I was very happy to attend the Thirteenth NATO Workshop. I have attended all but one of these Workshops since 1988, when I was virtually the only person from a non NATO country and everyone looked at me as a special species. Now it is quite normal for non NATO representatives to attend, and I hope that others from the Central European region will also help to organize future Workshops.
Though we have been talking throughout this Workshop about the situation in our region as a subcontext of our talk about NATO, I would like to present my speech the other way around speak about Central Europe and within that context speak a bit about NATO enlargement. I do this because we in Hungary very frequently have the feeling that Central Europe is not getting the attention it deserves. One reason for that the Russia first policy is understandable, because Russia is a country of strategic importance. But the other two reasons that Central Europe is on the right track, going toward democracy and a market economy so not very much attention needs to be paid to it; and that Central Europe is still full of dangers, so it should not be brought into NATO I believe are wrong.
Fortunately, both of these reasons belong mostly to the past. I am sure that Central Europe will join NATO in the future, but we wish to restate the unquestionable fact that Central Europe is a stable region despite the political disputes you may read about in the newspapers. There is no danger of any kind of heated debate among these countries outside or inside NATO, and they are continuing their progress toward full fledged democracy and functioning market economies. Of course, there are some problems internal mainly, but also external that all of us in the central region have to face and manage. However, all of the countries that have enjoyed prosperity and democracy for the 50 years following World War II should be able to understand our problems, because they have similar ones.
One of Hungary's economic problems, for instance, is its budget deficit something not unknown to Western European and North American countries. We are also involved in the restructuring of our welfare state, which is also not unknown to you, and we face the problem of foreign debts. But while our problems are similar to other countries', we have to face them while in the process of transition, which makes our lives much more difficult. Despite all our internal problems, however, I think that Hungary and the other Central European countries are on the right track, and this is evidenced by the fact that NATO is preparing to enlarge and to invite some of these countries to become members.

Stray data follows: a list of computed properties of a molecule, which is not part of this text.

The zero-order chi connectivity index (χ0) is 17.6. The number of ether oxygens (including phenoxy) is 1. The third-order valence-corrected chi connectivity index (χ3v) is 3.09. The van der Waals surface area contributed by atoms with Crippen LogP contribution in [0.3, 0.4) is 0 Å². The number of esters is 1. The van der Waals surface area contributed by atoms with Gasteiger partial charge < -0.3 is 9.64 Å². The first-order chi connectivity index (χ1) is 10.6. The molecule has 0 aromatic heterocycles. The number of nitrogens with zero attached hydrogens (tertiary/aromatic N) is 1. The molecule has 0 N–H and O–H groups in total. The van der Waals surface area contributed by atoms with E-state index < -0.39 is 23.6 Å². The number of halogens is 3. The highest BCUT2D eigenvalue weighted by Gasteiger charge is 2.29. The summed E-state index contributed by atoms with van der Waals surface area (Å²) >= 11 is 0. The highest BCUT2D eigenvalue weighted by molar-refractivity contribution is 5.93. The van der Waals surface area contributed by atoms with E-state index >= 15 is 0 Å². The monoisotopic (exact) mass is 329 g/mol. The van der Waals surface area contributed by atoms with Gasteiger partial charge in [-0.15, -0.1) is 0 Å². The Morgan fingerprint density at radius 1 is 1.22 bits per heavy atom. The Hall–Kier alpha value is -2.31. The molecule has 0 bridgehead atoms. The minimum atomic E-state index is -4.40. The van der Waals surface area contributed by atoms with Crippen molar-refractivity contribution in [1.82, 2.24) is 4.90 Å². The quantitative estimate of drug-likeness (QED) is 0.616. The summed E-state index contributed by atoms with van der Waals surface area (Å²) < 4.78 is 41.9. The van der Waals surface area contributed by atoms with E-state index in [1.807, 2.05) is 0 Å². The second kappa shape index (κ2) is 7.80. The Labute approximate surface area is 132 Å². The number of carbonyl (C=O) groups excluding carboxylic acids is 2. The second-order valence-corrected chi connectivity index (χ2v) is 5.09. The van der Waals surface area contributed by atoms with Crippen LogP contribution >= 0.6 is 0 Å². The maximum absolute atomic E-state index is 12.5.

Hungary is very much in favor of the progressive enlargement of NATO, but we think that maintaining a strong Alliance is at least as important as inviting new members. New members must contribute to security and stability in Europe, so only those countries that can do so on the basis of a stable democratic system and a functioning economy should be invited. But countries should also be invited as soon as they reach the level of maturity that is required for NATO membership.
While the central region shares the past and its problems, we also want to share the future. We believe that economic association among countries will bring political results and cooperation over time, as it has done in the European Union. Participation by countries in our region in such organizations as the Central European Initiative which is often unduly neglected will bring important returns for many of us. So, too, will the emerging network of bilateral treaties and agreements among these countries, including military cooperation and joint exercises. We have full confidence in the intentions of our neighbor countries. So we believe that regional tensions are not a reason for preventing us from joining NATO, nor are expectations that Central European countries will bring additional tension to the Alliance. On the contrary, we will continue to bring into the Alliance new ideas.